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Customer Review

17 of 18 people found the following review helpful
4.0 out of 5 stars Mid-period gem, 19 Nov. 2007
This review is from: Let's Dance (Audio CD)
There is a line of thought which exists that says all bands and artists have a purple patch when they produce their best work, then after that it's all rubbish - not even downhill, just not worth bothering about. The Rolling Stones, Lennon, McCartney, even the likes of Blur have suffered this fate, just as Bowie has. Well, while in the case of ex-Beatles it may be true, when it comes to Bowie it ain't.
The received wisdom is that Let's Dance was the Thin White Dukes first fully-fledged turkey. Certainly, the 1980s were a low period for him but that was almost a decade away.
Let's Dance chimes perfectly with the period. The songs are fantastically catchy - only Ricochet is ropey, relying on a turgid nursery rhyme structure, hence the docked star - with a soft soul sheen that harks back to Young Americans' attempt at the target, but much successful.
Of course, the first three tracks are worth the price of entry alone, but to discard the rest is to miss how finely balanced the whole record is. Certainly it is redolent with the shiny production that would become ubiquitious to the point that it removed any emotion or feeling from music during that period. However, to these ears, it has more in common with The Pixies 'Planet of Sound' than the likes of Sade or any other funk soul hybrids that followed it.
Either way, I can appreciate why some dislike this record, because it is, relatively speaking, very straightforward compared with the likes of Ziggy Stardust, Hunky Dory or Low, but that's to miss the point: this was yet another chameleon-like change in what had already morphed more times than any artist before. The the fact it was a move into a commercially-minded soul star with a hard edge doesn't mean it was a capitulation of artistic intent. Even the title 'Let's Dance' is playful, an invite to boogie or to fight, which is exactly what Bowie was doing at this point. Whether the records that followed are proof that somebody had tied his shoe laces together is, however, open to debate...
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Showing 1-4 of 4 posts in this discussion
Initial post: 4 Jul 2012 20:07:49 BDT
G. Donaldson says:
Good review, although I'd argue that the perceived wisdom that Let's Dance is Bowie's first turkey is simply revisionist BS. At the time Let's Dance was a smash, even if some of the die-hards were uncomfortable with the new mainstream Bowie, there was no doubt he had released a great album. As the 80s progressed it became fashionable to knock Bowie and Let's Dance - once highly regared - started being unfairly and inaccurately cited as the start of Bowie's artistic decline.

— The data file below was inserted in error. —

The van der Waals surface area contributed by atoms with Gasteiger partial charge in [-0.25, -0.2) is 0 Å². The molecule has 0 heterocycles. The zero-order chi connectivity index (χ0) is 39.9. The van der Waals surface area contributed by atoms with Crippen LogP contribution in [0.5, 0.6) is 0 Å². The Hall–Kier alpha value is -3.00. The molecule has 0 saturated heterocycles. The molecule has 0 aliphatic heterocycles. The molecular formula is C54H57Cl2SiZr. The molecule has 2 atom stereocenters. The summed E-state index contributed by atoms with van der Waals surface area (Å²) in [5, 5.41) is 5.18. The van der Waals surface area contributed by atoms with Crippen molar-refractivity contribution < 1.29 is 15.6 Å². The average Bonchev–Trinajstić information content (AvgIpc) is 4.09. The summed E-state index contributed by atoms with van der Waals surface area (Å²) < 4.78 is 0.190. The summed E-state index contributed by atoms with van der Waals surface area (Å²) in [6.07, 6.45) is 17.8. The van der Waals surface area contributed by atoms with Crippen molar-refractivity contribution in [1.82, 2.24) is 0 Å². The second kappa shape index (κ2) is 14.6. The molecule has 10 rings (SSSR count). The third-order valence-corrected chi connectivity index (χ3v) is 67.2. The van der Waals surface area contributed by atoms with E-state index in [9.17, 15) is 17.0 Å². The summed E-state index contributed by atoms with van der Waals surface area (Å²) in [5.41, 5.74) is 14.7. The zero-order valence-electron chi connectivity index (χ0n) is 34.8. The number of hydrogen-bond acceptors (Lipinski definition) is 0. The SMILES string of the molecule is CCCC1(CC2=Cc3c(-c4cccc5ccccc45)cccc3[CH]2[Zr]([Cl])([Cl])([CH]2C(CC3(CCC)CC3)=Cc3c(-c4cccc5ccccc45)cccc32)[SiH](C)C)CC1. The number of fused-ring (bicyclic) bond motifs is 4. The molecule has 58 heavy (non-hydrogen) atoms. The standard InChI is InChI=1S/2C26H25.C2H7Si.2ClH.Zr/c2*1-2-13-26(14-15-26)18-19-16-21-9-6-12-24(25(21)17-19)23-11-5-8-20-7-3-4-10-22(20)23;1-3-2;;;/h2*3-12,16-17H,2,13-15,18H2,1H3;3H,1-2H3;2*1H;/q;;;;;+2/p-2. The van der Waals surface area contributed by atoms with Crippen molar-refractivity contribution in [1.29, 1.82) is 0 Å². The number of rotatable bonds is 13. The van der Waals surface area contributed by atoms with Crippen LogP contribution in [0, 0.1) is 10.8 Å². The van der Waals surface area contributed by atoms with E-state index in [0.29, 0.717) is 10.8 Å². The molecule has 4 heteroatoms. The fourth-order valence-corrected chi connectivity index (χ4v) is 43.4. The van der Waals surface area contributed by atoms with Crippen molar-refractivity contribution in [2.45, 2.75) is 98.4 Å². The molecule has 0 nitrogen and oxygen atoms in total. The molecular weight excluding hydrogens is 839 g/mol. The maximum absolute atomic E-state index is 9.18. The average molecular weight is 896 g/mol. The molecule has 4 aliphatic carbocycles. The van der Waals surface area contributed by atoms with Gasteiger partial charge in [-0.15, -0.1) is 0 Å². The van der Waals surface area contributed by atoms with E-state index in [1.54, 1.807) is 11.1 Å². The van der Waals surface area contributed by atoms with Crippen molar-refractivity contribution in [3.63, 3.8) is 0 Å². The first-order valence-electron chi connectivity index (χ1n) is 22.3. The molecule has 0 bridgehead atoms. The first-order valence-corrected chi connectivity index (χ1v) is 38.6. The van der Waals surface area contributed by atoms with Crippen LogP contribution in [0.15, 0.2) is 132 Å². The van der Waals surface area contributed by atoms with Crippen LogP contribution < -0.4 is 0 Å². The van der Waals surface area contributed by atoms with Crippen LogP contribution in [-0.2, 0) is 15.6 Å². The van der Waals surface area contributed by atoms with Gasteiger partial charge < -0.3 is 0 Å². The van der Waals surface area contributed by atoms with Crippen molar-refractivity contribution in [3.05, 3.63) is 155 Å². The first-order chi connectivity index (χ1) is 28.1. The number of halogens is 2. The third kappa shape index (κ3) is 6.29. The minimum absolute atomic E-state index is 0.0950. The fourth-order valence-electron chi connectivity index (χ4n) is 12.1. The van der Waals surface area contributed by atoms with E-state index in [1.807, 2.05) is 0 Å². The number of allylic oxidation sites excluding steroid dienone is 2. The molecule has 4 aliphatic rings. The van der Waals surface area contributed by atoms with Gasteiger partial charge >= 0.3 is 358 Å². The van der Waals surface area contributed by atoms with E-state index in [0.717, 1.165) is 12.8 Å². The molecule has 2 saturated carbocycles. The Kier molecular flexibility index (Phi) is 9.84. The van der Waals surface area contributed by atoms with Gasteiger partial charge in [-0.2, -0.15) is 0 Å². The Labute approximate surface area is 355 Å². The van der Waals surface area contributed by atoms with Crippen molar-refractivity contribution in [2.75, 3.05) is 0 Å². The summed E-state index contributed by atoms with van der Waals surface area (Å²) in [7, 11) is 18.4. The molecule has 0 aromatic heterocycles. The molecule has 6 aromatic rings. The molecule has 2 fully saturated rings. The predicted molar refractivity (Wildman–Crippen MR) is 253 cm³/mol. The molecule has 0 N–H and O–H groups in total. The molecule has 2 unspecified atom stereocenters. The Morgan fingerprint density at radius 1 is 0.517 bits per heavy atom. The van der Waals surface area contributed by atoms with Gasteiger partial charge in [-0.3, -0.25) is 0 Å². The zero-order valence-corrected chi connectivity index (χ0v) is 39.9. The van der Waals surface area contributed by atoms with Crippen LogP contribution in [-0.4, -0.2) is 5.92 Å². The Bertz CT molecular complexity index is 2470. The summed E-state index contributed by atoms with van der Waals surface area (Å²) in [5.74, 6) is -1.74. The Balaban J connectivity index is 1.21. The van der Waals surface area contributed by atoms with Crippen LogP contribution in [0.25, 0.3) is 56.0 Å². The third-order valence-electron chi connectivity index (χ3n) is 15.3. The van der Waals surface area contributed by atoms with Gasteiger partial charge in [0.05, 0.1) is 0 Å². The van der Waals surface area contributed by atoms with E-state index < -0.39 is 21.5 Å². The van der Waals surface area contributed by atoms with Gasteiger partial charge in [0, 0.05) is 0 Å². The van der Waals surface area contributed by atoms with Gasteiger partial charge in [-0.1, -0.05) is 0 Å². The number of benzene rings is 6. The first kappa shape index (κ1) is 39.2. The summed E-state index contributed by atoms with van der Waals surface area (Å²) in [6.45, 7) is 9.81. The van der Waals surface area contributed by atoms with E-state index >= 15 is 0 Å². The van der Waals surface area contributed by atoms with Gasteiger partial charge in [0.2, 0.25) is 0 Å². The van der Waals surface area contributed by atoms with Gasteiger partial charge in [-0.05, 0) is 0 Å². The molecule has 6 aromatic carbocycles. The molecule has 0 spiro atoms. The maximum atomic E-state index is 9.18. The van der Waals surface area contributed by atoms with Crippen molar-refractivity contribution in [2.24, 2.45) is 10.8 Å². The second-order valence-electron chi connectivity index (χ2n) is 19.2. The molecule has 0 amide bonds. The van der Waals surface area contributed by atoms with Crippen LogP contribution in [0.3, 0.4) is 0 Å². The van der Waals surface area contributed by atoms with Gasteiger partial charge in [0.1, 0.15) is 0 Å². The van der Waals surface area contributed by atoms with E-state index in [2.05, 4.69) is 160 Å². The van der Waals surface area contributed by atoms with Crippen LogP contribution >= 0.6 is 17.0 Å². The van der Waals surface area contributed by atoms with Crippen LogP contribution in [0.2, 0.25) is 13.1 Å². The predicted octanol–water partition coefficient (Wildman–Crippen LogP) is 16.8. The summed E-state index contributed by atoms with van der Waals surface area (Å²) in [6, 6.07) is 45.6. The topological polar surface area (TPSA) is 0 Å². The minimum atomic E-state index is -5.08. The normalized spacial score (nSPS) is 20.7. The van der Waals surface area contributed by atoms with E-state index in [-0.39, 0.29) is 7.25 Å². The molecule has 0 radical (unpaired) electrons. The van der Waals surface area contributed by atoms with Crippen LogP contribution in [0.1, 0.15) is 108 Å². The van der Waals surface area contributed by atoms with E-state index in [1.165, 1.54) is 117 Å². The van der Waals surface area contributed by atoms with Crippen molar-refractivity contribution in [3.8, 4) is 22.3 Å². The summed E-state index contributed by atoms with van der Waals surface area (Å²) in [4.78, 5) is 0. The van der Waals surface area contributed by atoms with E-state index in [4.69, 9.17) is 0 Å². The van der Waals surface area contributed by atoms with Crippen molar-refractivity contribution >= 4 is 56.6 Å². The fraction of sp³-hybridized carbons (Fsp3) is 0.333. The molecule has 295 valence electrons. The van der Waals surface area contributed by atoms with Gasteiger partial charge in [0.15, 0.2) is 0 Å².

In reply to an earlier post on 13 Nov 2012 06:22:45 GMT
It's not my favourite DB album by any stretch, but I've never totally understood why this characteristically abrupt change of direction garnered more hate than, say, Young Americans. Maybe because it was an album associated with the 80s hedonistic 'greed' generation and attracted a new kind of audience who just wanted to do what the title suggested rather than attempt to peel away the layers from the oblique artiness of the three studio albums that came before it - that said, I wonder how many of them stuck around for the likes of Tin Machine and Outside?

Posted on 1 Mar 2015 23:53:32 GMT
Last edited by the author on 2 Mar 2015 00:12:07 GMT
Mr. Mc Perry says:
A low period in his career he did some good films in the 80's example:The Hunger etc

he is also had hit singles and albums so confused here

Posted on 21 Jun 2015 21:35:45 BDT
B. Scarr says:
Good review but 'Ricochet' is a brilliant song, I would say the weak songs on the 'Let's Dance' are 'With Out You', 'Cat People (Putting Out The Fire)' (Bowie's original 1982 recorded on 'Cat People' is brilliant and much better than the re-make of the song) and 'Criminal World'.

For what 'Let's Dance' was, which was an commercial album made to make Bowie lot's of money, it was very successful at doing that, but even in comparison with of the innovative artistry of Bowie's albums from 1969-80 I still rate 'Let's Dance' as a great album (It's certainly a great 80's album, and the singles from 'Let's Dance' are some of the songs that defined the 80's as arguable the greatest decade of the pop single). I think it's a brilliant commercial album with very strong songs that made excellent hit singles. The album I agree certainly isn't Bowie's first bad album (his first bad album I would say is 'Tonight'), as this is still a great album. I think apart from 'Tonight' (I think 'Blue Jean' and 'Loving The Alien' are great songs) and 'Never Let Me Down' Bowie made some brilliant songs in the 1980's (I also think the 'Tin Machine' album is brilliant, a very underrated album in my opinion), they may not have been as cutting edge and innovative as his songs from 1969-80 but he did write and compose some classic songs in the 1980's.
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